by Cynthia C. DeFelice
pictures by Robert Andrew Parker
When Willie McPhee, the finest bagpipe player in all of Scotland, goes looking for customers who have a wee bit extra to spend on merriment, he finds more than he bargained for. On a cold, wet, miserable night, Willie trips over a tree trunk in the dark. Peering closer, he sees that the fallen tree isn’t a tree at all, but a man, a DEAD man, lying stone cold frozen in the snow. “A-A-A-aaaaaah!” screams Willie. But then he notices that the body is wearing some fine-looking boots. A poor man is a practical man, and so soon Willie has a shiny new pair of boots. He puts them to good use tricking a stingy farmer-and then, in a startling twist, the original owner of the boots comes looking for him!
A Note from the Author
I have always loved hearing, telling, and reading spooky stories. When I was a school librarian, I found that the kids loved them, too, especially when they were funny.
At the National Storytelling Festival in Jonesboro, Tennessee, I heard a master storyteller named Richard Walker tell a story I thought was perfectly hilarious and creepily macabre. He later told me that almost every British storyteller has the tale in his repertoire, but it was new to me. I wanted to retell it for American audiences. I hoped that, like me, they would find it delightful.
I was so thrilled with the paintings that Robert Andrew Parker did for my other funny-spooky folktale, The Dancing Skeleton, that I hoped he’d like Willie McPhee’s tale, as well, and agree to illustrate Cold Feet. Bob loved the story, and the proof is in his wonderful pictures. When he called to say he imagined Willie dressed in a kilt, with his poor, red, cold knees sticking out, I knew we had a winner!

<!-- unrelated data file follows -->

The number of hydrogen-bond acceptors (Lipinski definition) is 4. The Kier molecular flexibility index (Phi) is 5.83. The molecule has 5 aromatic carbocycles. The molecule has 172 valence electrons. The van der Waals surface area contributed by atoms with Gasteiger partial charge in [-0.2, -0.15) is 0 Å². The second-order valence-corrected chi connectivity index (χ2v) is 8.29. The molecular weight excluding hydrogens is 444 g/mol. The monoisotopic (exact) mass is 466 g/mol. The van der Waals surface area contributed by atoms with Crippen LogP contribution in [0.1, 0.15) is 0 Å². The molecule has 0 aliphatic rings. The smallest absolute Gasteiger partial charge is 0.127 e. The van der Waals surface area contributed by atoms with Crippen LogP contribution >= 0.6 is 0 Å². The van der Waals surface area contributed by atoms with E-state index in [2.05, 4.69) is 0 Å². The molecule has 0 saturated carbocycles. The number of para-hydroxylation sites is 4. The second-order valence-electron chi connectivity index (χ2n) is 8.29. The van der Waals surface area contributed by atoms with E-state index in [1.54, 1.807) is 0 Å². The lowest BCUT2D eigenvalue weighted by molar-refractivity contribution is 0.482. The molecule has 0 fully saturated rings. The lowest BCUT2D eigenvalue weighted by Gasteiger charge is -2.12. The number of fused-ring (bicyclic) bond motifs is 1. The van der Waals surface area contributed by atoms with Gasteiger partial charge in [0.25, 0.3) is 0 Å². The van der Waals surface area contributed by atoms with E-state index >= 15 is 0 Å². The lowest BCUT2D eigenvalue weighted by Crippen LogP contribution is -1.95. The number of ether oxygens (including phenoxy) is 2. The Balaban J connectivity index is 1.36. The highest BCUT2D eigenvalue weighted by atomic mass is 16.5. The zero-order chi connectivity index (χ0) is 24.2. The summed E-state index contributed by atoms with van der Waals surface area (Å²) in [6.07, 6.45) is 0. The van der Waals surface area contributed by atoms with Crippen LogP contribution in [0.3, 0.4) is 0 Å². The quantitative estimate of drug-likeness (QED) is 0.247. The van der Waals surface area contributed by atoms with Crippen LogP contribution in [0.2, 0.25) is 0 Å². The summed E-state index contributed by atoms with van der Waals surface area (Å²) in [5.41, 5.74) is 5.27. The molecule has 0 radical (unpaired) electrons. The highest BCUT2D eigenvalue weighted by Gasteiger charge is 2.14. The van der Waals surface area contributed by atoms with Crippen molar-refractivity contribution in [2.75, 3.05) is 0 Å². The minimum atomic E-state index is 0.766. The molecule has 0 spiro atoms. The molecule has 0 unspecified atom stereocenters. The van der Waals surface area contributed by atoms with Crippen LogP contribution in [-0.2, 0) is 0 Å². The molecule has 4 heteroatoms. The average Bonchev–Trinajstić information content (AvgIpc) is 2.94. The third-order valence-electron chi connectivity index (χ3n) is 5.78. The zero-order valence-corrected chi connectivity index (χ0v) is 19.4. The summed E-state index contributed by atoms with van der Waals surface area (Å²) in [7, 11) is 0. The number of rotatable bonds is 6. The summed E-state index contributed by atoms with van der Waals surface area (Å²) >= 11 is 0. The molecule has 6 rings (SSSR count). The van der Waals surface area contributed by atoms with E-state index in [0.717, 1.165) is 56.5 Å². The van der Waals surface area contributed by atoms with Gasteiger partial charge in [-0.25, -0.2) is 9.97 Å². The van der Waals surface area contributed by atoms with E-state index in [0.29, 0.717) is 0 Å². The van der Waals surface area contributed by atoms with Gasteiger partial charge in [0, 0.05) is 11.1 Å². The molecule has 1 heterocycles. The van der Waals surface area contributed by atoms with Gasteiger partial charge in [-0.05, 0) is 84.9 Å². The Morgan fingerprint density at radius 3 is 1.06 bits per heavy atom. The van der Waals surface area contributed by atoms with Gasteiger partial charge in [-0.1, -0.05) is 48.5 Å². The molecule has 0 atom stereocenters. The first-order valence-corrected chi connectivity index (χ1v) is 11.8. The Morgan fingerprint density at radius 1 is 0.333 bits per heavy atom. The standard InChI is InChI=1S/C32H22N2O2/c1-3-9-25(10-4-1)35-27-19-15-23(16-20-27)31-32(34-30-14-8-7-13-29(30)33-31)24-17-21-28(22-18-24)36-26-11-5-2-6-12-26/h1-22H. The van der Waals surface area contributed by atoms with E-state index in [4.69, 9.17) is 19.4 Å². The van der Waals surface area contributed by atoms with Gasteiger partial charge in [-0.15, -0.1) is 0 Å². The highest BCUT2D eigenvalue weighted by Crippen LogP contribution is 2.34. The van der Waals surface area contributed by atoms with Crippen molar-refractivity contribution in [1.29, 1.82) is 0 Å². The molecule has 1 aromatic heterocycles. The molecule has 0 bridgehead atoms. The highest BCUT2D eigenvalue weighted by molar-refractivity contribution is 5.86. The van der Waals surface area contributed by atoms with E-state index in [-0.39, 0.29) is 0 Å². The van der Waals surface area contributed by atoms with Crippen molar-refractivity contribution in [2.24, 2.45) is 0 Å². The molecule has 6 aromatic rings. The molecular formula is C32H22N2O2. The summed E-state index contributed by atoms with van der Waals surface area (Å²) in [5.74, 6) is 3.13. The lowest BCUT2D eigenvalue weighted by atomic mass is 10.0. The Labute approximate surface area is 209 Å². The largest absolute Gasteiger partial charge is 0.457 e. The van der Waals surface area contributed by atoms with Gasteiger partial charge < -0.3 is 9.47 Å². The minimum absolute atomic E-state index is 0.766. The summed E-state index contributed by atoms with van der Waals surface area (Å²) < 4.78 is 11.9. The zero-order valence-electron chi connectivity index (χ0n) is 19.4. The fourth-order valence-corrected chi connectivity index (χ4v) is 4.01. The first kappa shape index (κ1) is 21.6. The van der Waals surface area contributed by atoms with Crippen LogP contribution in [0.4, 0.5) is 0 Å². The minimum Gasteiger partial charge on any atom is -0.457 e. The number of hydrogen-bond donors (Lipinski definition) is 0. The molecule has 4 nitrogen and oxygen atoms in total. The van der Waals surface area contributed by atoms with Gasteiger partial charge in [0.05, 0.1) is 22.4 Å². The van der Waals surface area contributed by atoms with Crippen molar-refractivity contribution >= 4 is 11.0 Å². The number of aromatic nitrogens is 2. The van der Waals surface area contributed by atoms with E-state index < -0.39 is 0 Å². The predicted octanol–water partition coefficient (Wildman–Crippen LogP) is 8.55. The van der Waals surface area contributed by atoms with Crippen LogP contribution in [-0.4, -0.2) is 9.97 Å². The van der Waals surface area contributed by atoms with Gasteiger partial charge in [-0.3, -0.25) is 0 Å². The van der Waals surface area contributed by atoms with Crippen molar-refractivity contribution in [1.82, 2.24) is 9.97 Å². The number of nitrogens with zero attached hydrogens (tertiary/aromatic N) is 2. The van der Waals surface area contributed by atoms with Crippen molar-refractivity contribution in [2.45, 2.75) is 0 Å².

“DeFelice and Parker (previously paired for The Dancing Skeleton) join forces again, this time to polish up a Scottish ghost story….DeFelice pitches this deliciously eerie tale in the kind of cadence and language that make for a grand read-aloud (e.g. the near shoeless Willie goes “flip-flap, flip-flap, fli-flap down the road”), and she neatly preserves the regional flavor (“Och! They were fine-looking boots, they were!”) Beautifully set off by the understated book design, Parker’s watercolors rank with his finest.” - Publishers Weekly Sept 4, 2000 * starred review
“…DeFelice, in step with Parker’s well-placed illustrations, demonstrates a masterful command of pace….The twists from ghoulish to slapstick to spooky step lightly, and Parker’s ink-and-watercolor paintings have a rustic elegance that help the story keep its shape. A good choice for cold winter nights as well as Halloween, the book concludes with a note on where DeFelice first heard the tale.” - Horn Book Sept/Oct 2000 * starred review
“Another hilariously macabre folktale from the creators of The Dancing Skeleton (1989).” - Kirkus Reviews July 1, 2000 * starred review
2001 Boston Globe-Horn Book Award for Best Picture Book
An American Library Association Notable Book for Children
Listed by New York Public Library in “100 Books for Reading and Sharing 2000″